A Degree in Social Media? Psh.

A Degree in Social Media? Psh.

November 29, 2010 5:51 pm 1 comment

Although social media undoubtedly has some interesting connotations for fields like sociology – and as a sub-set in marketing, PR, media or business – it is difficult to see how an academic qualification will add value in a field which (a) changes so quickly (b) is still very much based on trial and error and (c) is as much about interpersonal relationships as anything. Of course, that’s not to say that you can’t learn to use social media as a business tool – quite the opposite in fact. But it does beg the question, what is the best way to learn to do just that. Click here for Full Article

The quote above hits on a topic that has been discussed in social media circles over the past couple years. Organizations are capitalizing on the trendiness of social networking by offering certificates for large amounts of money to those who attend their workshops. Marketing professionals have emerged from relative obscurity to publish lengthy how-to books for successfully marketing on new social media platforms and now make large amounts of money on the speaking circuit.

The social media revolution (as it is often called) may or may not be a revolution, but those who stand to profit off of it will surely convince you of its ability to transform business and culture. It only makes sense then that schools (which are experiencing dramatic budget cuts in the recession) would also get into this profitable market by offering degrees that will undoubtedly draw both the experienced marketing professional and the 18-year-old who thinks he’ll get a degree in playing on Facebook.

Now, let me add a disclaimer here in case you’ve not read any of my other blog posts. I am a big supporter of, and contributor to, new social communication technology. In fact, I am getting a master’s degree in American Studies with a concentration in social media (taking a sociological approach to understanding how and why people connect, with special interest in online privacy discourse). Ok, let’s continue being critical:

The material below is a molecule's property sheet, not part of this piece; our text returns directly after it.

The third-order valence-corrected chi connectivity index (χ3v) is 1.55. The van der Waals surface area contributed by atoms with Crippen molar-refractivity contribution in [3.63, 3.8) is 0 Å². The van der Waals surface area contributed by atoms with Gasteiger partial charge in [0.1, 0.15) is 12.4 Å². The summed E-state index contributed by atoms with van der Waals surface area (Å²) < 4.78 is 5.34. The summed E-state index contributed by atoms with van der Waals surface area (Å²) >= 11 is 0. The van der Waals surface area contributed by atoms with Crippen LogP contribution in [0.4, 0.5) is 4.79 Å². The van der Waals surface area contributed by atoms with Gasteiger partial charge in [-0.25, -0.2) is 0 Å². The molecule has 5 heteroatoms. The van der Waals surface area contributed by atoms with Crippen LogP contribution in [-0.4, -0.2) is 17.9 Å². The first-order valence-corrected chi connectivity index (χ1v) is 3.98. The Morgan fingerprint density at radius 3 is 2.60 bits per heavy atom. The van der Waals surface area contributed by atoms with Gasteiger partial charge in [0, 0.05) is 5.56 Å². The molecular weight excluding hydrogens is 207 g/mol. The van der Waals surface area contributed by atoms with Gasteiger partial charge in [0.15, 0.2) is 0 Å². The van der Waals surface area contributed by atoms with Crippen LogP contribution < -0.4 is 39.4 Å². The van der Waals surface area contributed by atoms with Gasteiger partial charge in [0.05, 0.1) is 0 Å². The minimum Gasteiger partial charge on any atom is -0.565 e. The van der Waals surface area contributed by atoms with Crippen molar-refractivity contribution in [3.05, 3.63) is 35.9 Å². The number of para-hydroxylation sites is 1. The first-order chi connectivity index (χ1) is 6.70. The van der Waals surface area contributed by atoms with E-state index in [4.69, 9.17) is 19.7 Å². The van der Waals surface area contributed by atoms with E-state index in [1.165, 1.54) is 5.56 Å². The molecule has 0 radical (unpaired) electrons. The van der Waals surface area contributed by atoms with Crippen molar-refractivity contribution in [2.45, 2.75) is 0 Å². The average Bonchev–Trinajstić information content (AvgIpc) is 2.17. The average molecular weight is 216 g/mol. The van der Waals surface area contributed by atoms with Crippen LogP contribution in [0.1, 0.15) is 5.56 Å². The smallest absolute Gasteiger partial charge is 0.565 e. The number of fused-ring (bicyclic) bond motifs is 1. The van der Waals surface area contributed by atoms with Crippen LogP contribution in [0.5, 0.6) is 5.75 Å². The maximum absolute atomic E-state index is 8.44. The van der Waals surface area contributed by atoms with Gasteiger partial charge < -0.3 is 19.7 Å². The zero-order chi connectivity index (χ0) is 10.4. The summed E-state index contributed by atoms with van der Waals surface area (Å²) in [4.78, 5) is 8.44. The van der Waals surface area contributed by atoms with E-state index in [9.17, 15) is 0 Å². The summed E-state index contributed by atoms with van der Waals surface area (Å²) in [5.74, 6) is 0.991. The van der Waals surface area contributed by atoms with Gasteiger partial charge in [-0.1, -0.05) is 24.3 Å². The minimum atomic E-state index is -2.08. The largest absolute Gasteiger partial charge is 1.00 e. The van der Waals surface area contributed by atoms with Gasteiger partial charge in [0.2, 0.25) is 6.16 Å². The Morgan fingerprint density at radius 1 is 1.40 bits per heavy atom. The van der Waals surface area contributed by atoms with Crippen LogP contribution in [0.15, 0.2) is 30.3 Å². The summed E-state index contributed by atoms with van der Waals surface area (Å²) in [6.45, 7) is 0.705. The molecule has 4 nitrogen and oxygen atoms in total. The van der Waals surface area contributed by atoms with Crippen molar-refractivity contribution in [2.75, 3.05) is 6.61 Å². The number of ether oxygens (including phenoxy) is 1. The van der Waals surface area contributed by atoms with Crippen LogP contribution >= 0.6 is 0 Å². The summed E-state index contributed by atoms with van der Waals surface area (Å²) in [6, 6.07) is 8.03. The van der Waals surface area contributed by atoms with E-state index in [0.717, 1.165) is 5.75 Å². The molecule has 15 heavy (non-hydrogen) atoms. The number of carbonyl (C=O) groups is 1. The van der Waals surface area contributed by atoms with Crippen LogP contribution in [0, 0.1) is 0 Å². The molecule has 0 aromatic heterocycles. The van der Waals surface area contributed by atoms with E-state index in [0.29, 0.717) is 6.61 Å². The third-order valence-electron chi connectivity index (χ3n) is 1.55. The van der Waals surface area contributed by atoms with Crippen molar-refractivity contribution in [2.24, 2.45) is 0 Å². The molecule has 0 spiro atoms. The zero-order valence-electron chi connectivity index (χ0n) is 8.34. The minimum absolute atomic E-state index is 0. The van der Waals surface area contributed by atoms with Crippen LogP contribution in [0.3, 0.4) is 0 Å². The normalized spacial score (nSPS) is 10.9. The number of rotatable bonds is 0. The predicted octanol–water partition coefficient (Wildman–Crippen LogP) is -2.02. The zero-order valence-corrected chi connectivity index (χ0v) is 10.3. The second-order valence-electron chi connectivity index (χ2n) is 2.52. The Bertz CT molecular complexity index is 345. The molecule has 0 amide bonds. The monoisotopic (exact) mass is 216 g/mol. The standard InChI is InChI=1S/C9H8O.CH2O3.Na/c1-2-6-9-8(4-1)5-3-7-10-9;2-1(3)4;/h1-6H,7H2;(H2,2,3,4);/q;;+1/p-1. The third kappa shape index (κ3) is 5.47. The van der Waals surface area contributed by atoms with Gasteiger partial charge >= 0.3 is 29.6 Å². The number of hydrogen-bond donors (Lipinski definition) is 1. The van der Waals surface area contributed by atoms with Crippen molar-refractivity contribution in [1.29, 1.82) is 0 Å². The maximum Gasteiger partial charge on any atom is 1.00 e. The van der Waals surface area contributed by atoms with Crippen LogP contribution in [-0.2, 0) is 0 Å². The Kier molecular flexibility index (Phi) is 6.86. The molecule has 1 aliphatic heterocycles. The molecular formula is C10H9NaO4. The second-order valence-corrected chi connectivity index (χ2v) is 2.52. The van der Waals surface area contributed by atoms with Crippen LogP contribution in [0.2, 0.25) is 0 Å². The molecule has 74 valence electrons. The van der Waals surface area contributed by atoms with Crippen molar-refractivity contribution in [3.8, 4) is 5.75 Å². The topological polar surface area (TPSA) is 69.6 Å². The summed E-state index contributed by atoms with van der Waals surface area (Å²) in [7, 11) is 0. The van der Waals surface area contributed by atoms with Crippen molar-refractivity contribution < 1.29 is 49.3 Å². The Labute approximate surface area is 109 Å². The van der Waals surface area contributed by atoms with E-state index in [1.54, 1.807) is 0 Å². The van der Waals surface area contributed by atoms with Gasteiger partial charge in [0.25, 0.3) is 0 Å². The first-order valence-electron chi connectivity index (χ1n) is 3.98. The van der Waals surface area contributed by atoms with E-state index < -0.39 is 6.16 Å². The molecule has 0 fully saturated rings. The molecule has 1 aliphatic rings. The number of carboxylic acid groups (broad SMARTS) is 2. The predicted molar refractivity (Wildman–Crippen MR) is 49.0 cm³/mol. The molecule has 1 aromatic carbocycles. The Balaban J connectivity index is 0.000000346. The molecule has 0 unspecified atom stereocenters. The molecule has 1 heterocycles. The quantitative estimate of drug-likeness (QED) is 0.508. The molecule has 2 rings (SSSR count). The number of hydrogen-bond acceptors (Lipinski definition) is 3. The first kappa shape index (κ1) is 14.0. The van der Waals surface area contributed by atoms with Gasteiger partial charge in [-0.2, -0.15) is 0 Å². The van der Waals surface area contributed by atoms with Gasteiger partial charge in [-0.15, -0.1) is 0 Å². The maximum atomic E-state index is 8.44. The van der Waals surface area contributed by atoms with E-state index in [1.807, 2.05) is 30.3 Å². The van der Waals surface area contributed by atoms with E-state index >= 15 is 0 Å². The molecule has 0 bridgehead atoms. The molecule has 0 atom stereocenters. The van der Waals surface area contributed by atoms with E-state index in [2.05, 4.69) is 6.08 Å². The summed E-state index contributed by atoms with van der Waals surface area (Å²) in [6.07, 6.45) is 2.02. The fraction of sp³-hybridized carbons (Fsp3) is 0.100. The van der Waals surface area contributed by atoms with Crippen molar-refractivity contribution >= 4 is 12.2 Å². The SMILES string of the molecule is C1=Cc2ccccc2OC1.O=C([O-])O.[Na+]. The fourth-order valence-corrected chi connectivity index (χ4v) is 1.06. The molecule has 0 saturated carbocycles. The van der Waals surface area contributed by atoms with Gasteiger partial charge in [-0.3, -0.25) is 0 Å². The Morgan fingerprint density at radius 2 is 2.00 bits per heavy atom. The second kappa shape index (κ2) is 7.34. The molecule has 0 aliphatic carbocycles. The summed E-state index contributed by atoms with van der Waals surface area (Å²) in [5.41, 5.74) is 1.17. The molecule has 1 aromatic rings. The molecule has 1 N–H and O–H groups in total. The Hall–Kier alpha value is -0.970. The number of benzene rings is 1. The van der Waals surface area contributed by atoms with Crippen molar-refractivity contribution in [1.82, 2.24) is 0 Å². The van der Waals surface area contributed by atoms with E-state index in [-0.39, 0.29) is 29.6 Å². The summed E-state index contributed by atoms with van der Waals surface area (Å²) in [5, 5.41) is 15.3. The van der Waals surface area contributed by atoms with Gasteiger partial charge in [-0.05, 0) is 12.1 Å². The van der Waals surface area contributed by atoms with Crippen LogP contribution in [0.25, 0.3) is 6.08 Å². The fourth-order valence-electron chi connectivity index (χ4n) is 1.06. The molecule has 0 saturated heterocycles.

By using the term “field” in the article above to describe social media, the author assumes that it is a discipline already. That seems contradictory to his point. I don’t think social media is a field at all. It is, however, a tool or a platform that offers fields new opportunities for development. It is like saying that email is a field in marketing or marriage is a field in sociology. For example, marketing firms might use social media to reach consumers in a new way, but studies show that it enhances traditional marketing strategies rather than replaces them. And sociologists may study social media in the same way that they would study marriage, but neither could be labeled a “field.”

Teaching social media in an academic setting is crucial and to not do so is a disservice to students. However, offering a degree in it is also a disservice to students. A university could justify a track or specialty in social media that is housed in various other programs, but even that is dependent on where it is housed. For example, it makes no sense to offer a track in social media marketing for several reasons: you will graduate students who are not prepared for marketing firms that still largely combine all strategies of reaching target markets, and there is really no proven method (yet) to teach. Digital marketing on social media platforms is purely anecdotal. A 14-year-old boy who falls off his bike might have a wider reach than your carefully implemented million dollar marketing campaign. It would be more important to teach the ways a marketing professional understands the demographics of a market to make decisions on which tools to use to reach them.

I’ll end here with a couple words about what social media is because I think it’s relevant to this discussion. It is a collection of platforms that allow for an ever-evolving database of user-created content published for some sort of public, yet personal, use. The content produced, because it exists in public, is social by nature. Even “private” posts are still being deposited into a public space – a walled garden, if you will. The relationship between the corporations providing the space (the garden) and the consumer who is using it for various purposes, is often tense. Throw into that garden other people attempting to profit from this activity without adding any real benefit and it starts to get a bit awkward. Marketers are party-crashers; sociologists are peeping-toms. Unfortunately, this profiteering is the only way to keep the space alive – an inevitable trade-off to any cultural benefit in a hyper-capitalist society.

If you’re interested in this topic, click here to check out a post written by Clay Duda that features his thoughts on this same topic.

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